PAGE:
Fortum's comments on the European Commission's first 'State of the Energy Union 2015' Report

The ‘State of the Energy Union 2015’ Report lays a foundation for stronger energy policy coordination in expectation of synergies and improved security of supply. Fortum welcomes the aim to improve consistency in energy policies.

The ‘State of the Energy Union 2015’ Report, published today, 18 November 2015, is the follow-up to the Energy Union Package unveiled by the European Commission in February 2015 with the view to ‘achieve a resilient Energy Union with a forward-looking climate change policy’. The essence of this Report, which the Commission aims to revise annually, is to monitor the progress made under the five strategic Energy Union dimensions1), including specific country-by-country reports, and to give guidance to member states on the development of national energy and climate plans.  The Report also outlines national level progress in meeting the EU 2030 energy and climate targets.

 

The State of the Energy Union Report has been published along with key documents, including the second list of Projects of Common Interest, the consultation on the RES (Renewable Energy Sources) Directive, the Energy Efficiency progress report, the climate action progress report, the implementation report on EU Energy Security Strategy and on the Nuclear Safety Directive, and a Staff Working Document on Energy Consumers Trends.
 
In the communication today, the Commission tables several policy papers in line with the Energy Union action plan and outlines the work plan for next year:
 
  • the adoption of - together with the state of the Union Report - the second list of Projects of Common Interest (PCI) to reduce delays in permitting and to improve finance granting for infrastructure investments
  • proposals to implement a new electricity market design in line with the Commission’s intent to make the European Union the world leader in RES with the revision of the third energy market package and the security of electricity supply directive, including detailed guidelines for regional cooperation
  • its new RES Directive and bioenergy sustainability policy to translate its ambition to achieve the target of 27% of RES in the Energy Union by 2030
  • a new European strategy for Heating and Cooling and a proposal to bring the Energy Efficiency Directive in line with the 2030 ambition
  • the revision of the regulation on security of gas supply to enhance the European resilience towards supply disruptions
 
Fortum welcomes the first of its kind State of the Energy Union Report and sees the Energy Union as a welcome initiative to improve consistency in energy policies:
 
  • To allow a cost-efficient energy transition that remains affordable for customers, it is important that the ETS is used as the main driver for CO2 abatement, RES development and energy efficiency alike, whilst additional EU and/or national measures should be investigated in sectors remaining outside the ETS.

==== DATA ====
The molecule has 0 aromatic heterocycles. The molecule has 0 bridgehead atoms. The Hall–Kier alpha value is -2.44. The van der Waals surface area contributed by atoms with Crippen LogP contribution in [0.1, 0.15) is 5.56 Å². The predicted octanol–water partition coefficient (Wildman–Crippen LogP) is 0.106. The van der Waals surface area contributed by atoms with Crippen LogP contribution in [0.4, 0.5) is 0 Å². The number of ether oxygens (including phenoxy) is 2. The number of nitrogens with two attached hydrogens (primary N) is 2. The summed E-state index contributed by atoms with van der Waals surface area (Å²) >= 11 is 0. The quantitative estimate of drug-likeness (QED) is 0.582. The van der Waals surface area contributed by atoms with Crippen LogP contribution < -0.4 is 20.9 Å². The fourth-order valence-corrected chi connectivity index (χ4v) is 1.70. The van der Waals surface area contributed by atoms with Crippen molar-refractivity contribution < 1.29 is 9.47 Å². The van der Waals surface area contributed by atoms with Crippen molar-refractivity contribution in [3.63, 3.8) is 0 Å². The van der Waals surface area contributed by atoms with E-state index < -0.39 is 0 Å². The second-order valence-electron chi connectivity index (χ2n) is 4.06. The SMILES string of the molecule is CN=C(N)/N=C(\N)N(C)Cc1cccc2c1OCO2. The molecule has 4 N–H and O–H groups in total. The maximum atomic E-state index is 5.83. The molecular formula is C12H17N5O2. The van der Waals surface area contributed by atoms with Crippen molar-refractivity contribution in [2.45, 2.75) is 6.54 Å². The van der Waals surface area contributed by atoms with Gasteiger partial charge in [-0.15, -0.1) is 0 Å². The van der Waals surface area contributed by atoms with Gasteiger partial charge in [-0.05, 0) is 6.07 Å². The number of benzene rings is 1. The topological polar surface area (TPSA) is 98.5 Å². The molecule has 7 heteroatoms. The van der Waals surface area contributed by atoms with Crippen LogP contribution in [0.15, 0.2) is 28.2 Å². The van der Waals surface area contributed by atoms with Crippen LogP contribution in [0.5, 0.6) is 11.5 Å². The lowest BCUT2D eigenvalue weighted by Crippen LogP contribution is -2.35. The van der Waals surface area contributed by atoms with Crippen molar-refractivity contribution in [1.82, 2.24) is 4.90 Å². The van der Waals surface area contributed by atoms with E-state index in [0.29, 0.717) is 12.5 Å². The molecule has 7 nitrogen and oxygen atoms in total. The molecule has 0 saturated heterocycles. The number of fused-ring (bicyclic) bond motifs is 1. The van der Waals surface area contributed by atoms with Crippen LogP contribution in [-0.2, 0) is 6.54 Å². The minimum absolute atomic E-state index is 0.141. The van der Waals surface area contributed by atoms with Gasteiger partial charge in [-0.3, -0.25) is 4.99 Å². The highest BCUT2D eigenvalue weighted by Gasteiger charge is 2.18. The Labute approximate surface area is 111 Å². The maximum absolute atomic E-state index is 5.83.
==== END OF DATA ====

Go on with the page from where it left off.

In the run-up towards 2030, the interplay between ETS, RES and energy efficiency should be carefully kept in focus to avoid policy overlaps and contradicting signals:
    • Efforts related to meeting the binding European-wide RES target should be based on all possibly contributing sectors (i.e. power, as well as transport, heating and cooling, and agriculture).
    • The need for a RES review mechanism should be looked at from the perspective of the over achievement of the 2020 RES target and not lead to creating recurrent overcapacity.
  • A well-functioning internal market is a major source of competitiveness and security of supply, and also a key prerequisite for cost-efficient implementation of the decarbonisation targets. Success in integrating renewable energy, including decentralised energy, in the market will be key for the future market design development. All generators, irrespective of their size and nature,  should be subject to same market obligations. In order to encourage market-based investments into low-carbon technologies, the market should be allowed to be driven by market fundaments.
  • A revised electricity market design should enhance the functioning of the internal market taking into consideration the need for further interconnection investments. National measures promoting security of electricity supply (e.g. capacity remuneration mechanisms) should not undermine market functioning, and full harmonisation of cross-border capacity elements should be thoroughly envisaged.
  • Regional “roadmaps” or policy coordination mechanisms, setting out a shared view by the the regions's countries of their contribution towards the EU 2030 target, should be developed.
  • The European Commission and member states should ensure that taxation does not undermine or distort the incentives generated through energy and climate policy measures.
  • A European strategy for the heating and cooling sector should enhance competition between different technologies based on a level playing field. Furthermore, customers should be able to choose their heating and cooling methods and influence their consumption and thereby their costs. Heating and cooling represent more than 50% of the energy consumption in the EU. It thus constitutes a relatively untapped potential for increased energy efficiency and security of supply.

 

1) These include the decarbonisation of the economy, energy efficiency to moderate Energy Demand, a fully integrated Internal Energy Market, energy security, solidarity and trust, and an Energy Union for research, innovation and competitiveness.


 

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